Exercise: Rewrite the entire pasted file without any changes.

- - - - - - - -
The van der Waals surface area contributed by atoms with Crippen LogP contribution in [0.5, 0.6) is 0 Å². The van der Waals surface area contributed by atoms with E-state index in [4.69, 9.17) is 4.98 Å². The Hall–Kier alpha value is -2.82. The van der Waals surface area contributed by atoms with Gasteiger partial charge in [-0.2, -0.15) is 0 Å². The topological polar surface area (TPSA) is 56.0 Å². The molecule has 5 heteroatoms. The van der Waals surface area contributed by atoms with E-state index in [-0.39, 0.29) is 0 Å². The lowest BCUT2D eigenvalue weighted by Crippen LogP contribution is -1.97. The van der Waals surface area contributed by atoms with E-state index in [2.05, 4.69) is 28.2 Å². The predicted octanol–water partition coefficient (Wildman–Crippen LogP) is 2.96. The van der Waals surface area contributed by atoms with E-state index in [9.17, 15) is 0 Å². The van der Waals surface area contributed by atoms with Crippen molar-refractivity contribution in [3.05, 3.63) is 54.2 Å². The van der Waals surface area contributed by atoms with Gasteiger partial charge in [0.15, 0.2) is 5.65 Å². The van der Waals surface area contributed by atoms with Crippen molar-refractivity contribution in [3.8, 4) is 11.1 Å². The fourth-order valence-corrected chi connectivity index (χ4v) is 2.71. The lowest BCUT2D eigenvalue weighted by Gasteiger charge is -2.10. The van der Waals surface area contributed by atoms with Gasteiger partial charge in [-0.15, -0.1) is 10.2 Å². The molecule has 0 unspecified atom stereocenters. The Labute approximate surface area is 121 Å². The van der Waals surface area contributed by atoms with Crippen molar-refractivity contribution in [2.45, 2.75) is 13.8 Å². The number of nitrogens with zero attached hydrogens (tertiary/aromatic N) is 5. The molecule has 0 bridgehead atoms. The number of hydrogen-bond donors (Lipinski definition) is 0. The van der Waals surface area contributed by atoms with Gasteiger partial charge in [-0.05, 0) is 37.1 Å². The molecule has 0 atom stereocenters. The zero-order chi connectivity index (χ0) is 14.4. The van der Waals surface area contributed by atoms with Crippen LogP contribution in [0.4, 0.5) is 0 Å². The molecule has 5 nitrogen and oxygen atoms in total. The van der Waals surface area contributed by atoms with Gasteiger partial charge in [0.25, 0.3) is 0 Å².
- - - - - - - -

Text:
The van der Waals surface area contributed by atoms with Crippen LogP contribution in [0.5, 0.6) is 0 Å². The van der Waals surface area contributed by atoms with E-state index in [4.69, 9.17) is 4.98 Å². The Hall–Kier alpha value is -2.82. The van der Waals surface area contributed by atoms with Gasteiger partial charge in [-0.2, -0.15) is 0 Å². The topological polar surface area (TPSA) is 56.0 Å². The molecule has 5 heteroatoms. The van der Waals surface area contributed by atoms with E-state index in [-0.39, 0.29) is 0 Å². The lowest BCUT2D eigenvalue weighted by Crippen LogP contribution is -1.97. The van der Waals surface area contributed by atoms with E-state index in [2.05, 4.69) is 28.2 Å². The predicted octanol–water partition coefficient (Wildman–Crippen LogP) is 2.96. The van der Waals surface area contributed by atoms with E-state index in [9.17, 15) is 0 Å². The van der Waals surface area contributed by atoms with Crippen molar-refractivity contribution in [3.05, 3.63) is 54.2 Å². The van der Waals surface area contributed by atoms with Gasteiger partial charge in [0.15, 0.2) is 5.65 Å². The van der Waals surface area contributed by atoms with Crippen molar-refractivity contribution in [3.8, 4) is 11.1 Å². The fourth-order valence-corrected chi connectivity index (χ4v) is 2.71. The lowest BCUT2D eigenvalue weighted by Gasteiger charge is -2.10. The van der Waals surface area contributed by atoms with Gasteiger partial charge in [-0.15, -0.1) is 10.2 Å². The molecule has 0 unspecified atom stereocenters. The Labute approximate surface area is 121 Å². The van der Waals surface area contributed by atoms with Crippen molar-refractivity contribution in [2.45, 2.75) is 13.8 Å². The number of nitrogens with zero attached hydrogens (tertiary/aromatic N) is 5. The molecule has 0 bridgehead atoms. The number of hydrogen-bond donors (Lipinski definition) is 0. The van der Waals surface area contributed by atoms with Gasteiger partial charge in [-0.05, 0) is 37.1 Å². The molecule has 0 atom stereocenters. The zero-order chi connectivity index (χ0) is 14.4. The van der Waals surface area contributed by atoms with Crippen LogP contribution in [0.4, 0.5) is 0 Å². The molecule has 5 nitrogen and oxygen atoms in total. The van der Waals surface area contributed by atoms with Gasteiger partial charge in [0.25, 0.3) is 0 Å².